But the matter of fact tone does have Blair's voice to it, and it makes a change from the lofty and alienating affections of most political memoirs. Reports that it was not ghost written must surely be true. You can almost hear him talking. Certain moments see his undoubted political genius translate into exquisite writing. His description of the days following Princess Diana's death as "a moment of supreme national articulation" is a particularly brilliant construction.
It becomes rather difficult to establish how well written the book is merely by virtue of the fact that the subject matter is so fascinating. The pleasure and insight to be gained comes predominantly from a first-person account (admittedly from an unreliable narrator) of the major events of our period in history. After being led by Blair for so many years, it is mesmerising to finally be granted access to what often appear to be his private, genuinely held views.
"George Bush had been re-elected US president," he says of the American ally who had such an impact on his time in power. "I am, of course, a Democrat, and I liked John Kerry and thought he would have made a good president. But the issue, whatever my own political tribe, was - in terms of perception - completely obvious: a defeat for Bush was a defeat for Blair."
His tactics for defeating the steady parade of Tory leaders who he vanquished is also captivating. "I defined Major as weak; Hague as better at jokes than judgement; Howard as an opportunist; Cameron as a flip-flop, not knowing where he wanted to go. Expressed like that, these attacks seem flat, rather mundane almost, and not exactly inspiring - but that's their appeal. Any one of those charges, if it comes to be believed, is actually fatal."
His assessment of Prince Charles exhibits an uncanny knack of comprehending the zeitgeist, revealing just how intuitively and effectively he grasps the essential mood of the nation. "Probably he underestimates how much the public - now more than then - get him and are comfortable with him," he writes. A passage on a recurring problem with left wing intellectuals, sees Blair realise that figures like Ed Balls "could 'get' that it might not be smart to penalise [the middle classes]; but not that it might be wrong to do so".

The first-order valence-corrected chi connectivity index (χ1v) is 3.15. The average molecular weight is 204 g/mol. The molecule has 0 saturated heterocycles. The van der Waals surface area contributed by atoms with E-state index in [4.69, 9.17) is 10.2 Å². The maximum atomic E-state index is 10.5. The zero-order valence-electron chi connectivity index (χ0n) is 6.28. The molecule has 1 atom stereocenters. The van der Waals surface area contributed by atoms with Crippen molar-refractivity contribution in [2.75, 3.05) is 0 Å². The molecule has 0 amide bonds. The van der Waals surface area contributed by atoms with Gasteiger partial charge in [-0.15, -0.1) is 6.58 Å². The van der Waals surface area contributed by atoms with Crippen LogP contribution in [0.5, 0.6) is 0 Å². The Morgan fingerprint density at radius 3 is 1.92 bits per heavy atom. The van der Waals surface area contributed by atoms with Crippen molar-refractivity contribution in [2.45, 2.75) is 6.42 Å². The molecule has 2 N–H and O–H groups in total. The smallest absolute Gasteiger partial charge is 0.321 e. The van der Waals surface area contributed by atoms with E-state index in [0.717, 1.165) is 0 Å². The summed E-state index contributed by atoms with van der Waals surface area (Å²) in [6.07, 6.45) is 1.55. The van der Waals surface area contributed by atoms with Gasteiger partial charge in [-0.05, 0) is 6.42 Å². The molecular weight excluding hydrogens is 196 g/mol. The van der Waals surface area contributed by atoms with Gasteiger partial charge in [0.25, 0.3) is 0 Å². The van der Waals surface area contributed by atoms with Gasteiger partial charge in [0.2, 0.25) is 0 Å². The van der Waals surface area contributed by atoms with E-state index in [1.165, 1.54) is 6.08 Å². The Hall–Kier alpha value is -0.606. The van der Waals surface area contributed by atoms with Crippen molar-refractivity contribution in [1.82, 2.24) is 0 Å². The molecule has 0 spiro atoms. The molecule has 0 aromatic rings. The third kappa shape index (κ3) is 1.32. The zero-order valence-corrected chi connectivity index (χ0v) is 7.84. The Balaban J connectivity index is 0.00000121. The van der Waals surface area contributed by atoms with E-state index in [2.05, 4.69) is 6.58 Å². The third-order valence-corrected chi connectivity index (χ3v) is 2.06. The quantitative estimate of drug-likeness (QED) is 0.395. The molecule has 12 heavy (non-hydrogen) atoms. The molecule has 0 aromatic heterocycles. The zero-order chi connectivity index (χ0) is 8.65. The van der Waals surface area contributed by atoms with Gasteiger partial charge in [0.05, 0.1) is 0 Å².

But the mask does finally slip, and it comes, rather predictably, during the lengthy passage on Iraq. It does so in a telling way which reflects the same faults which ruined him. It is that quasi-religious zeal which the British public came to find so distasteful which emerges again to derail his account of himself and the world around him.
September 11th was a "declaration of war", he says. That is indeed what the terrorists intended it to be, but Blair fails to ask if the US/UK reaction needed to play into that narrative. Opponents of the foreign policy decisions which followed wanted a response which treated the act as a crime - a response which would not have involved Guantanamo, a decade of war and an assault on traditional British and American freedoms.